Lynch’s tenure as Attorney General was marked by a number of high-profile cases, including the prosecution of former FBI Director James Comey and the investigation into Russian interference in the 2016 presidential election. Lynch also oversaw the implementation of a number of new policies, including a new initiative to reduce the number of people in prison for drug offenses.

Lynch resigned from her position as Attorney General on May 3, 2017, after meeting with former President Bill Clinton on the tarmac of an airport in Phoenix, Arizona. The meeting was criticized by Republicans, who accused Lynch of interfering in the investigation into Russian interference in the 2016 presidential election.

VII. Nomination and Confirmation

On November 8, 2014, President Barack Obama nominated Lynch to be the next Attorney General of the United States. She was nominated to replace Eric Holder, who had announced his resignation in September of that year.

Lynch’s nomination was met with mixed reactions. Some praised her experience and qualifications, while others expressed concern about her ties to Wall Street.

On January 20, 2015, the Senate Judiciary Committee voted 14-1 to approve Lynch’s nomination. The full Senate voted 56-43 to confirm her on February 25, 2015.

Lynch was sworn in as Attorney General on March 1, 2015.

VIII. Tenure as Attorney General

Loretta Lynch was sworn in as the 82nd Attorney General of the United States on February 25, 2015. She served in this role until January 20, 2017. During her tenure, Lynch oversaw a number of high-profile legal cases, including the prosecution of former FBI Director James Comey and the investigation into Russian interference in the 2016 presidential election.

Lynch was also criticized for her handling of the investigation into former Secretary of State Hillary Clinton’s use of a private email server. In 2016, Lynch met with former President Bill Clinton on an airport tarmac in Phoenix, Arizona. The meeting raised questions about whether Lynch could be impartial in the Clinton investigation.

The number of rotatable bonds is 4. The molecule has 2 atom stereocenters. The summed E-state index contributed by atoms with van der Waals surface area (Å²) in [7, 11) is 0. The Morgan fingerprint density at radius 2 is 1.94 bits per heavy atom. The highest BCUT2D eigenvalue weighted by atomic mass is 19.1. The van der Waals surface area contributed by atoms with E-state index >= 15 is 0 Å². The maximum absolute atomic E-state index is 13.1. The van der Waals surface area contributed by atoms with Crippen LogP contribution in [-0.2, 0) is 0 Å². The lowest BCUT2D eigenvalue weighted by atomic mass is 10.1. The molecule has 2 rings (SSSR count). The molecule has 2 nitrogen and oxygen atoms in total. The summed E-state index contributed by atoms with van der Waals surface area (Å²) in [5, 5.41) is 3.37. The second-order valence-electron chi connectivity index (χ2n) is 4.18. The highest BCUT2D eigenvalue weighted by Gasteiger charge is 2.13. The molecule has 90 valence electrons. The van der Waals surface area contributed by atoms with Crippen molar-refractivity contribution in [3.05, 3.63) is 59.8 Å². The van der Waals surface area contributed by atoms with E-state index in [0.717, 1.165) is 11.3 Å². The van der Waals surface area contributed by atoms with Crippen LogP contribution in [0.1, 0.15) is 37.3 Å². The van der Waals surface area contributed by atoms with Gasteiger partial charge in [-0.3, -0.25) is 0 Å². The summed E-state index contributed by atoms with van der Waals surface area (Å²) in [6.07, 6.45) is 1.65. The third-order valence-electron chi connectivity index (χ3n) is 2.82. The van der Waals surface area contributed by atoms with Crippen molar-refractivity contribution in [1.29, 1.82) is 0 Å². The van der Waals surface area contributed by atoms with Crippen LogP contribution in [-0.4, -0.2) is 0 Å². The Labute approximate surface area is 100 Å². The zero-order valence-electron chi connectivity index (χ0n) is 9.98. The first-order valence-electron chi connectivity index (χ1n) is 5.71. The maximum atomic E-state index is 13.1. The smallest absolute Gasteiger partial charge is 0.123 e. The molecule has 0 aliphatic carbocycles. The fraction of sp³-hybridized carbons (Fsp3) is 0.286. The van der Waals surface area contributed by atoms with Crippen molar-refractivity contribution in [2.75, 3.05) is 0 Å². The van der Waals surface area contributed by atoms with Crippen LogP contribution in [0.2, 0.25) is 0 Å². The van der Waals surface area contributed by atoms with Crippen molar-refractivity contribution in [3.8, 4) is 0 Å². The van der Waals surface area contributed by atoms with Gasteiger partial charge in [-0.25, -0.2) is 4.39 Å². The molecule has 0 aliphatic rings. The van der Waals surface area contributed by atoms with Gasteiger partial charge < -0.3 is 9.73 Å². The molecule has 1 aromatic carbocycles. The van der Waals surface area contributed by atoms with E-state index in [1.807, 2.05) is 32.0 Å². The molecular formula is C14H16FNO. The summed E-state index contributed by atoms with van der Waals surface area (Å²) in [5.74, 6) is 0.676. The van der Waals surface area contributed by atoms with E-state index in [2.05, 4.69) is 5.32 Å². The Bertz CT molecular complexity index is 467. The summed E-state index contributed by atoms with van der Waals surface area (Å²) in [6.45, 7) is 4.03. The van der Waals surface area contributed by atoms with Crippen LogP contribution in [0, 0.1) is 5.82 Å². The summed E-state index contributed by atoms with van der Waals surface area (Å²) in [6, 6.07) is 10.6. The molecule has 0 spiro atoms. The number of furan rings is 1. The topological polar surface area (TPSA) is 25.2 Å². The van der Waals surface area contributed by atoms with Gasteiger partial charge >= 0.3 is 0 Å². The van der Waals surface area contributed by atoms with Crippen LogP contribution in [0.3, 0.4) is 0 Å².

Despite the controversy, Lynch was generally seen as a competent and effective Attorney General. She is credited with strengthening the Justice Department’s civil rights division and improving its relationship with law enforcement agencies.

IX. Legacy

Loretta Lynch’s legacy as Attorney General is mixed. She was praised for her work on civil rights and for her efforts to reform the criminal justice system. However, she was also criticized for her handling of the Hillary Clinton email investigation and for her decision not to prosecute Wall Street executives.

Overall, Lynch’s legacy is one of a moderate who tried to balance the interests of law enforcement and civil rights. She was a capable Attorney General who made some important contributions to the justice system, but she also faced some significant challenges.

X. FAQ

Q: What is Loretta Lynch’s background?

A: Loretta Lynch was born in New York City in 1959. She attended Harvard University and Yale Law School.

Q: What is Loretta Lynch’s career?

A: Loretta Lynch has had a long and distinguished career in the law. She has served as a federal prosecutor, as the United States Attorney for the Eastern District of New York, and as the Attorney General of the United States.

Q: What is Loretta Lynch’s legacy?

A: Loretta Lynch is considered a trailblazing figure in American law. She is the first African-American woman to serve as Attorney General of the United States.